In recent years there have been increasing calls for reforms even preceding the uprisings characterized as the Islamic Awakening, which have swept the Muslim East (aka the Middle East) since December 2010. Academics, doctors and lawyers are in the forefront of this campaign but they have had to pay a heavy price. There are at least 30,000 political prisoners in Saudi Arabia. In March 2009, a group of academics wanted to register an organization that would monitor the human rights situation in the kingdom. They were encouraged by the pronouncements of King ‘Abdullah who had built a reputation as a reformer. When the Interior Ministry denied them permission to register the new body, they appealed directly to Interior Minister Prince Nayef bin ‘Abd al-‘Aziz.
He invited them to his office. After listening to them, he told them bluntly, “We took power by the sword and will keep it by the sword.” Then he ordered the arrest of the dozen or so academics that had dared approach him. Some of them are still languishing in prison and are held in solitary confinement, being denied visits even by family members.
The new decree is meant to terrorize people into silence. Calling for reforms means the ruling family should allow people the right to have a say in governance. Similarly, since members of the House of Saud are the ones involved in most of the corruption, exposing it would expose them. The regime claims that exposing corruption would bring disrepute to the kingdom! Why not reduce it even if it is not possible to end it completely? Why is there no accountability for members of the ruling family?
Occasionally some member of the ruling family himself raises the issue. For instance, Prince al-Waleed bin Talal, a multi-billionaire businessman, recently sent a letter to the regime’s anti-corruption commission — yes, there is an anti-corruption commission in the Kingdom, established through a decree in 2011, even if it cannot touch members of the ruling family — asking it to stand against financial corruption and expose the names of those involved. Al-Waleed, no paragon of virtue, said that corruption was rampant in the Kingdom.
What was the reason behind al-Waleed’s outbursts, even if they were true? He is something of an outcast in the ruling circle, interested mainly in business and jet-setting. He owns a specially fitted Airbus that cost $485 million. Al-Waleed also owns 20% shares in the pro-Zionist Fox News in the US, which spews anti-Muslim venom as part of its regular programs. He is currently working with Rupert Murdoch, the Australian Zionist, to establish SkyNews Arabic in Saudi Arabia.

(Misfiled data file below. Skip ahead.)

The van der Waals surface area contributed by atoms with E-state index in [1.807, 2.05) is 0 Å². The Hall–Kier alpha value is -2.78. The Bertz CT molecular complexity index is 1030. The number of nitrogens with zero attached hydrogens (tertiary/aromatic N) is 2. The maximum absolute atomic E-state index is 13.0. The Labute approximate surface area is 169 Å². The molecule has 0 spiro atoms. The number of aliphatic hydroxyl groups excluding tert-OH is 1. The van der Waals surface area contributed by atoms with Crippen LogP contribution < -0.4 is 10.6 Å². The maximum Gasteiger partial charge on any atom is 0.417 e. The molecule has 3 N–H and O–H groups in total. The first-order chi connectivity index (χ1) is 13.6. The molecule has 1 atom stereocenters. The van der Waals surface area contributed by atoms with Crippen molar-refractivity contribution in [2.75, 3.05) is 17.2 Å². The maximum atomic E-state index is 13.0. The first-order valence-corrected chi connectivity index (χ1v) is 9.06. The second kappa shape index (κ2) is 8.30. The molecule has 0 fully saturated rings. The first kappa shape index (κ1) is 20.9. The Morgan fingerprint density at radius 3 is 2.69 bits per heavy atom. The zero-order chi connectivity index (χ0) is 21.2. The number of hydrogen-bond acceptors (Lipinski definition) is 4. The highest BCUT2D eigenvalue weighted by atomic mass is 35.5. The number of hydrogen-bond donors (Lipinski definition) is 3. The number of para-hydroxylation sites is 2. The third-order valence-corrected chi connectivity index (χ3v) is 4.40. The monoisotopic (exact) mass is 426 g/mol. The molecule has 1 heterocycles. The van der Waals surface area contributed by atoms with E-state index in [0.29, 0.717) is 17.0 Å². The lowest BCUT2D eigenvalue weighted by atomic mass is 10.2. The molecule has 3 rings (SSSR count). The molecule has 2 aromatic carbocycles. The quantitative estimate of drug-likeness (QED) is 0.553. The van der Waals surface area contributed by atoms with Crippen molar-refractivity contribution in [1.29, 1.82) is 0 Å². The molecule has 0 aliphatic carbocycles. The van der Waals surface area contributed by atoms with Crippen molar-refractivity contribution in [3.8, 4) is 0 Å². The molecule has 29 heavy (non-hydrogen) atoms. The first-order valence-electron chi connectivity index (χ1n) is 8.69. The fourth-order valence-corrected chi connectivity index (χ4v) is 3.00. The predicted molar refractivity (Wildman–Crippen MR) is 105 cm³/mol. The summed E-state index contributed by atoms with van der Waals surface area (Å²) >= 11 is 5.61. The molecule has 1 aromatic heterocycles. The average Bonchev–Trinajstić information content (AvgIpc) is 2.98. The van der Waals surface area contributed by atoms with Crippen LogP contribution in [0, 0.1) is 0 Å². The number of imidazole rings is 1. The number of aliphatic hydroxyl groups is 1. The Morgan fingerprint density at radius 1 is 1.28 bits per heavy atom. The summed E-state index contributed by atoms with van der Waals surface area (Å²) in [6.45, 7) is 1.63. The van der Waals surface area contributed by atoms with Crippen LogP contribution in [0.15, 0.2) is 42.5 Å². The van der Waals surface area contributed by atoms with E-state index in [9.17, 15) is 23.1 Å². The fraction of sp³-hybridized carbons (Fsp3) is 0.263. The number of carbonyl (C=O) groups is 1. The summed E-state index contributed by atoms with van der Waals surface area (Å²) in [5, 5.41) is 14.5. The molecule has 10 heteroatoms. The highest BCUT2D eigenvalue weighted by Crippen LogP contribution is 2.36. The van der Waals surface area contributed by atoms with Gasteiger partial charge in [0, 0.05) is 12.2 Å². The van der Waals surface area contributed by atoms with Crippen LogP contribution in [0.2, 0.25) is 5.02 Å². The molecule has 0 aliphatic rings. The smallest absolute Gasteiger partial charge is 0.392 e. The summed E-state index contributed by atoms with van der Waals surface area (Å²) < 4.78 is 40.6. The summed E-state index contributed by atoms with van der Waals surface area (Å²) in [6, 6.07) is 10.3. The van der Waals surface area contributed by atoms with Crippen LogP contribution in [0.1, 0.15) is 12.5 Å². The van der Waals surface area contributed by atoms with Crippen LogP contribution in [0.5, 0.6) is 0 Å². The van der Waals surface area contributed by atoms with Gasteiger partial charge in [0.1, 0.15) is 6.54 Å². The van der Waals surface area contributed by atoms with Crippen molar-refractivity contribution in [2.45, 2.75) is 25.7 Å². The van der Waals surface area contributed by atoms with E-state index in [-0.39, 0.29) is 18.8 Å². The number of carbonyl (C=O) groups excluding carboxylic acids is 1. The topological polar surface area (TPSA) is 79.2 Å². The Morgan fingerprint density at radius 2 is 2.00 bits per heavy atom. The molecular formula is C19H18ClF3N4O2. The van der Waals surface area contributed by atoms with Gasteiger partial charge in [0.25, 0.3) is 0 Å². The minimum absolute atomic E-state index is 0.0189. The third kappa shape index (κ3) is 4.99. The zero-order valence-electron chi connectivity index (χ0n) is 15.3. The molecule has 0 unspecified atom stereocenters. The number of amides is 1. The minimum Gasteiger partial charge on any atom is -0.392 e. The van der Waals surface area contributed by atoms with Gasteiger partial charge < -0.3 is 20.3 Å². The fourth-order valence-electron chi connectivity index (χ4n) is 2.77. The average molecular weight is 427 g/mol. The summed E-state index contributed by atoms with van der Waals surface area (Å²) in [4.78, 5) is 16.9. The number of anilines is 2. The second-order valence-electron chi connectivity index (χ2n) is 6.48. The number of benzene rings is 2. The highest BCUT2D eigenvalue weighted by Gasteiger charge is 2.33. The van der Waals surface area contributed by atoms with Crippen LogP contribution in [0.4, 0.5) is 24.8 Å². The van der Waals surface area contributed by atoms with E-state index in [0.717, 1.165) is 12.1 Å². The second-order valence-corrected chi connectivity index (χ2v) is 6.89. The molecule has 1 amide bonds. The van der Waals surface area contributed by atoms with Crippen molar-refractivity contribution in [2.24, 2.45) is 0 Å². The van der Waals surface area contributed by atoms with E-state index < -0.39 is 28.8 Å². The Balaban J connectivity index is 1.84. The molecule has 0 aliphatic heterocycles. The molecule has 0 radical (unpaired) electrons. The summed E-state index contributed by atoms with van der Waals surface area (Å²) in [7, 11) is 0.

In recent weeks, local media outlets have said the multi-billion-dollar project to build Saudi Arabia's first locally produced car, an all-terrain vehicle called “Ghazal 1” does not really exist. If it does not, the question is, who owns the car and where did the money go? The anti-corruption commission cannot go near there. Now, it dare not go near there or its members would end up on the chopping bloc.
Another royal maverick living in exile, Prince Khalid bin Farhan Aal Saud, criticized in August 2013 the suppression of dissident voices and rampant corruption in the kingdom. He pointed, quite rightly, to the stepped-up crackdown on anti-regime protestors in the Kingdom while sending thousands of Saudi and other mercenaries to fight the government of Bashar al-Asad. King ‘Abdullah also called for reforms in Syria but he has now issued a decree banning any such calls in the Kingdom!
The new draconian law also grants sweeping new powers to the security forces to raid homes and track phone calls and the internet. Saudi Arabia has become truly a police state. How long can this state of affairs last before there is a popular explosion with mass unemployment and rampant poverty?
Amnesty International has decried Saudi Arabia over the new law. The group’s Deputy Director for Middle East and North Africa, Said Boumedouha, said in a statement, “This disturbing new law confirms our worst fears — that the Saudi Arabian authorities are seeking legal cover to entrench their ability to crack down on peaceful dissent and silence human rights defenders.”
An absolute monarchy that claims to be ruled by the Qur’an and the Prophet’s (pbuh) Sunnah, the Saudis have a strange understanding of sacred texts. The Qur’an constantly emphasizes social, political and economic justice. In fact, it takes a very strong stand against any form of injustice.